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Bacteria can be propelled in liquids by flagellar filaments that are attached to and moved by flagellar motors. These motors are rotary nanomachines that use the electrochemical potential from ion gradients. The motor can spin in both directions with specific proteins regulating the direction in response to chemotactic stimuli. Here we investigated the structure of flagellar motors of Borrelia spirochetes, the causative agents of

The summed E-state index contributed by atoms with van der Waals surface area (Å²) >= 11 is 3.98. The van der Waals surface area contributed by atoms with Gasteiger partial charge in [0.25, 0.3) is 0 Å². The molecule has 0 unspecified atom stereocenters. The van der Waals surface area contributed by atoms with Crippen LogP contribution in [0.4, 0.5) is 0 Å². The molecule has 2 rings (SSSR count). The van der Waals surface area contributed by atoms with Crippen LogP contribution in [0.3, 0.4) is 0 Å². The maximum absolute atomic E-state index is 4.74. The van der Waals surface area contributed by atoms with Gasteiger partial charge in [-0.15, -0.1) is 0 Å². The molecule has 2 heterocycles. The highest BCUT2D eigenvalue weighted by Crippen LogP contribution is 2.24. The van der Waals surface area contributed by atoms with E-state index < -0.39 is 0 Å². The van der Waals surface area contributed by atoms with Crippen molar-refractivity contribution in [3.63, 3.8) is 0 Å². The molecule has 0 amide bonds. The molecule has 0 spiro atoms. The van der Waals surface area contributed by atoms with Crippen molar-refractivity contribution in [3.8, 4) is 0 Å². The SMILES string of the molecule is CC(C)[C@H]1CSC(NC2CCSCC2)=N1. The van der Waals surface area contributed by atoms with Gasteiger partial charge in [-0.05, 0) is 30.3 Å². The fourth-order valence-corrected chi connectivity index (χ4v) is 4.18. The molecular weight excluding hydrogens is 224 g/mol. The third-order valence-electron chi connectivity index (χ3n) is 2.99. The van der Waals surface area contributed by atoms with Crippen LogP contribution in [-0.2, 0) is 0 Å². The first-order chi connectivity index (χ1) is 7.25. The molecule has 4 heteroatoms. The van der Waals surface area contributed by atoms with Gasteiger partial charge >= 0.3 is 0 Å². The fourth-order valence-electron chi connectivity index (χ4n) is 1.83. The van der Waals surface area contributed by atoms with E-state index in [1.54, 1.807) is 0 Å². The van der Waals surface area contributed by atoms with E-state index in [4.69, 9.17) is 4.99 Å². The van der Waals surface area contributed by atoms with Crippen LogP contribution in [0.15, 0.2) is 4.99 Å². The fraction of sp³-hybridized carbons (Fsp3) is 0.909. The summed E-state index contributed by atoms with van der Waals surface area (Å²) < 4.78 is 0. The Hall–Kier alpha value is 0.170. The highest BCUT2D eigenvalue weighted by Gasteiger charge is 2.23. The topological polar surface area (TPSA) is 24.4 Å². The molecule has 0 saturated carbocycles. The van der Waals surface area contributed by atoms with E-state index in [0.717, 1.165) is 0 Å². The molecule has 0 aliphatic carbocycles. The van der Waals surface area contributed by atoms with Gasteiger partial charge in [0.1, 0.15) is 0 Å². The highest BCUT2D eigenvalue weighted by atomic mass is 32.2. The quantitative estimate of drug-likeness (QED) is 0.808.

Lyme disease in humans. We revealed the structure of the motor complex at 4.6-nm resolution by sub-volume averaging of cryo-electron tomograms and subsequently imposing rotational symmetry. This allowed direct visualisation of individual motor components, the connection between the stator and the peptidoglycan as well as filamentous linkers between the stator and the rod. Two different motor assemblies seem to co-exist at a single bacterial pole. While most motors were completely assembled, a smaller fraction appeared to lack part of the C-ring, which plays a role in protein export and switching the directionality of rotation. Our data suggest a novel mechanism that bacteria may use to control the direction of movement.
Copyright (c) 2009 Elsevier Inc. All rights reserved.